Anthony Scopatz

I think, therefore I amino acid.

The (Real) Grand Challenge

Having spent the past couple of days a the Fuel Cycle Research and Development meeting in Washington DC (Gaithersburg, MD really), there has been a lot of talk about the “Fuel Cycle Simulator Grand Challenge.”

On the one hand this is very, very exciting.  It is an opportunity for the DoE to replace a system that doesn’t work.  Or at the very least, it is a workflow that does not meet current and expected needs.  I have been saying this for years…

…Another thing I have been saying for years is that, ‘Good science is good software development.’  Not everyone believes me; fine.  But if you are going to build out a huge code infrastructure you may as well give it the old college try.

I am fearful though.  They are calling it a ‘Grand Challenge’ because there exists this permeating belief that:

  1. Nuclear engineers are not software developers.
  2. This problem is hard.
  3. This problem is new.

At the heart of the proposed simulator is classic framework problem that is easily solved by a Model-View-Controller (MVC) approach with good test-driven development around the physical models.  And they are far from the first scientists to have a issue with storing and visualizing large amounts of data.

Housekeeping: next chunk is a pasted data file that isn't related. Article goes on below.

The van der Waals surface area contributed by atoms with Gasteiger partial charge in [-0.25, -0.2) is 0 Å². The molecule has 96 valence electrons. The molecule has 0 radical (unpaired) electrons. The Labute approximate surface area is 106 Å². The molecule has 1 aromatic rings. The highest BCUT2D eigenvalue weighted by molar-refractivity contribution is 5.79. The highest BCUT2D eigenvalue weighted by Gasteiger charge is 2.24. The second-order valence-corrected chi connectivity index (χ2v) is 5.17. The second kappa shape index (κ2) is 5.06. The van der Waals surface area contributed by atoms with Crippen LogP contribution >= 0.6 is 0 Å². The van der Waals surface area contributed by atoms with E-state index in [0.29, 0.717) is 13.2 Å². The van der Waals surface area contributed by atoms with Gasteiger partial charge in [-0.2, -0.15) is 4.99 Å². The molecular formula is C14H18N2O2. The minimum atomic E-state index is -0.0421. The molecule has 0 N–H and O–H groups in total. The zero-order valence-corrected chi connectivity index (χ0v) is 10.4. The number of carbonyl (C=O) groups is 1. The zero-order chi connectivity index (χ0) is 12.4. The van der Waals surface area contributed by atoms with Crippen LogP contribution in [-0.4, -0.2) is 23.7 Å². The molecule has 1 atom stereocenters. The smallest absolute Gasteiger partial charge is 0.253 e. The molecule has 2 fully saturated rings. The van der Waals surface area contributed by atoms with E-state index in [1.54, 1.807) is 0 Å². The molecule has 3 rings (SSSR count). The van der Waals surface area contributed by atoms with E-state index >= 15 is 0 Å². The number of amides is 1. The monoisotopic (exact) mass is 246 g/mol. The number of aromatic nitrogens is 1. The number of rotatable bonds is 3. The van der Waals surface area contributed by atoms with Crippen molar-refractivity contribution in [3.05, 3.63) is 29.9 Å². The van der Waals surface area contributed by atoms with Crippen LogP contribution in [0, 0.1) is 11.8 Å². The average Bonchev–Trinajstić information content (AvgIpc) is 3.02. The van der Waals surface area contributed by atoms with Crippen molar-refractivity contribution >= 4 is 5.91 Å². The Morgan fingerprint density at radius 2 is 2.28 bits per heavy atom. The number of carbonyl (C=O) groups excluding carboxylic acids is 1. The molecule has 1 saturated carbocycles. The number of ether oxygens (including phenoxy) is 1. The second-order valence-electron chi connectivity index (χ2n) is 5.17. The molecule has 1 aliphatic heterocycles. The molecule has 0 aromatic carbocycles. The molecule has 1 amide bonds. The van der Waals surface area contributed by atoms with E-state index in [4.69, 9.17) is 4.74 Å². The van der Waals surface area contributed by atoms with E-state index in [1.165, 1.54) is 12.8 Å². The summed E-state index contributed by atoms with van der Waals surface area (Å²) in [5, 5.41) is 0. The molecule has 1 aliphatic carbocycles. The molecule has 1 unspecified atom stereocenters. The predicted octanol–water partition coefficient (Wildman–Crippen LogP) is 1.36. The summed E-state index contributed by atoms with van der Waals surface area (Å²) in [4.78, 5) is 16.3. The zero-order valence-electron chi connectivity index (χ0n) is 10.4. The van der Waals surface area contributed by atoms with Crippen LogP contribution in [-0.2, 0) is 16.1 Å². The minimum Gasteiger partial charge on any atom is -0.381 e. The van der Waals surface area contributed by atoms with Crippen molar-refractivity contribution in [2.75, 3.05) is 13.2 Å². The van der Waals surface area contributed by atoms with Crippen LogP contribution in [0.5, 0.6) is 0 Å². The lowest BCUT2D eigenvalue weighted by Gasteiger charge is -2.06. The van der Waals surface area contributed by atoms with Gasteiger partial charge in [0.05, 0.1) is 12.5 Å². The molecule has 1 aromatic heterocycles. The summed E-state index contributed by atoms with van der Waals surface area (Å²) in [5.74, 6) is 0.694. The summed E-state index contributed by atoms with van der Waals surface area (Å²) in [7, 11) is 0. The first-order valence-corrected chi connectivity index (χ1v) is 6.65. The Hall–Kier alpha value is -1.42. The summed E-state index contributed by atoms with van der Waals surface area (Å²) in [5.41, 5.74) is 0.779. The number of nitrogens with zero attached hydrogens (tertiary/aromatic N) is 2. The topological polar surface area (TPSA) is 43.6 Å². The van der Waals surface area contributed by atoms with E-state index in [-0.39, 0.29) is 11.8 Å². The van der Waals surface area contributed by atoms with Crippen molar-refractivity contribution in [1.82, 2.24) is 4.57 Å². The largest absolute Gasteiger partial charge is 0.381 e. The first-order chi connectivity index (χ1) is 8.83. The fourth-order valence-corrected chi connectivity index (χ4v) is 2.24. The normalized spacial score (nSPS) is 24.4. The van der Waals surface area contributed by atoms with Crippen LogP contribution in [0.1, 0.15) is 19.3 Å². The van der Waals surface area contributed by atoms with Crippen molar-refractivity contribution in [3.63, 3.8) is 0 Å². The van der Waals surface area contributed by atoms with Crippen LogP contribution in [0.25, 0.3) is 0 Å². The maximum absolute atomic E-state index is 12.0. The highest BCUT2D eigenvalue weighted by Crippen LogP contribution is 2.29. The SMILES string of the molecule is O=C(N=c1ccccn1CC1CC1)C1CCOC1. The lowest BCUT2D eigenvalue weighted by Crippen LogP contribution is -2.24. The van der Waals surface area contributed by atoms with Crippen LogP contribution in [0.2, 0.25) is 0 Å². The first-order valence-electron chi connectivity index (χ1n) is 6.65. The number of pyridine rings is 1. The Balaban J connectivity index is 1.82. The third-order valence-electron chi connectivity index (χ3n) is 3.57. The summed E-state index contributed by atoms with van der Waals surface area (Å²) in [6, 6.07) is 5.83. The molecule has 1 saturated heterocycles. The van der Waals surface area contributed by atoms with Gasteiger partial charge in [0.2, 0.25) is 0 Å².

I am fearful because if they choose the wrong API now, it will have effects for years and years to come.  (Thankfully, from experience, they seem to recognize this.)

I am also fearful because they are talking about a three-year time frame just to build the framework and maybe some sample physics models [1]. This is the easy part!  And every day that you spend debating whether you should be passing an array or a pointer to an array is a day that you are not doing new science and engineering [2].

So I am excited because it truly is an excellent idea.  I am just not sure that it is as VISIONary as they make it out to be.  Give me three months, a coffee-shop, and  BAM you’ll have the architecture that has been proposed.

The real grand challenge is making nuclear engineers into become software developers.

[1]: It may well take three years to put in meaningful models, but that is science not infrastructure.

[2]: I count views as new science, because without the shiny figure at the end, all you have is a bunch of numbers.

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